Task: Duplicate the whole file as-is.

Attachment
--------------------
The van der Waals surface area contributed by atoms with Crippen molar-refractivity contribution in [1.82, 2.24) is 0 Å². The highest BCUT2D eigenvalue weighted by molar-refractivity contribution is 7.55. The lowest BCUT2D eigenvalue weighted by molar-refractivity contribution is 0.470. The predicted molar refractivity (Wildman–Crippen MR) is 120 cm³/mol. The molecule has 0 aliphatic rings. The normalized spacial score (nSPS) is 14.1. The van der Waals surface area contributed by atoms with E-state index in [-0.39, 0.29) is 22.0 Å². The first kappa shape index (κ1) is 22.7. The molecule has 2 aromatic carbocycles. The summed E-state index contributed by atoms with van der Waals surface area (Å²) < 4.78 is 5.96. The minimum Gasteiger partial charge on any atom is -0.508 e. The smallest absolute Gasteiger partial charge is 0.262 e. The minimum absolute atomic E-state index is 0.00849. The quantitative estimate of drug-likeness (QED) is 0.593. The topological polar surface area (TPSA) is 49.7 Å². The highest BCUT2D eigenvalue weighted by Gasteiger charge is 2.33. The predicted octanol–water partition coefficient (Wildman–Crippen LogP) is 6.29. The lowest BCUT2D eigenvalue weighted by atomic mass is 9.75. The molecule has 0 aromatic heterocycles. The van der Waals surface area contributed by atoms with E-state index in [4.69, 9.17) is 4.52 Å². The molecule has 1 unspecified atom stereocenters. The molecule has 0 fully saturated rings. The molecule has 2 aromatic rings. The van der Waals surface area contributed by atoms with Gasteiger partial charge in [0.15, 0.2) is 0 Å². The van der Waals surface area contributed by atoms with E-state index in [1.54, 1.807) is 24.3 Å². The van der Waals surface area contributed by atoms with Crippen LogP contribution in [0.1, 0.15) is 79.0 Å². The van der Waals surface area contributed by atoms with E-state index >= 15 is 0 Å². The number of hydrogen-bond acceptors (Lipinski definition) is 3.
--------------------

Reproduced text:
The van der Waals surface area contributed by atoms with Crippen molar-refractivity contribution in [1.82, 2.24) is 0 Å². The highest BCUT2D eigenvalue weighted by molar-refractivity contribution is 7.55. The lowest BCUT2D eigenvalue weighted by molar-refractivity contribution is 0.470. The predicted molar refractivity (Wildman–Crippen MR) is 120 cm³/mol. The molecule has 0 aliphatic rings. The normalized spacial score (nSPS) is 14.1. The van der Waals surface area contributed by atoms with E-state index in [-0.39, 0.29) is 22.0 Å². The first kappa shape index (κ1) is 22.7. The molecule has 2 aromatic carbocycles. The summed E-state index contributed by atoms with van der Waals surface area (Å²) < 4.78 is 5.96. The minimum Gasteiger partial charge on any atom is -0.508 e. The smallest absolute Gasteiger partial charge is 0.262 e. The minimum absolute atomic E-state index is 0.00849. The quantitative estimate of drug-likeness (QED) is 0.593. The topological polar surface area (TPSA) is 49.7 Å². The highest BCUT2D eigenvalue weighted by Gasteiger charge is 2.33. The predicted octanol–water partition coefficient (Wildman–Crippen LogP) is 6.29. The lowest BCUT2D eigenvalue weighted by atomic mass is 9.75. The molecule has 0 aromatic heterocycles. The van der Waals surface area contributed by atoms with E-state index in [4.69, 9.17) is 4.52 Å². The molecule has 1 unspecified atom stereocenters. The molecule has 0 fully saturated rings. The molecule has 2 aromatic rings. The van der Waals surface area contributed by atoms with Gasteiger partial charge in [0.15, 0.2) is 0 Å². The van der Waals surface area contributed by atoms with E-state index in [1.54, 1.807) is 24.3 Å². The van der Waals surface area contributed by atoms with Crippen LogP contribution in [0.1, 0.15) is 79.0 Å². The van der Waals surface area contributed by atoms with E-state index >= 15 is 0 Å². The number of hydrogen-bond acceptors (Lipinski definition) is 3.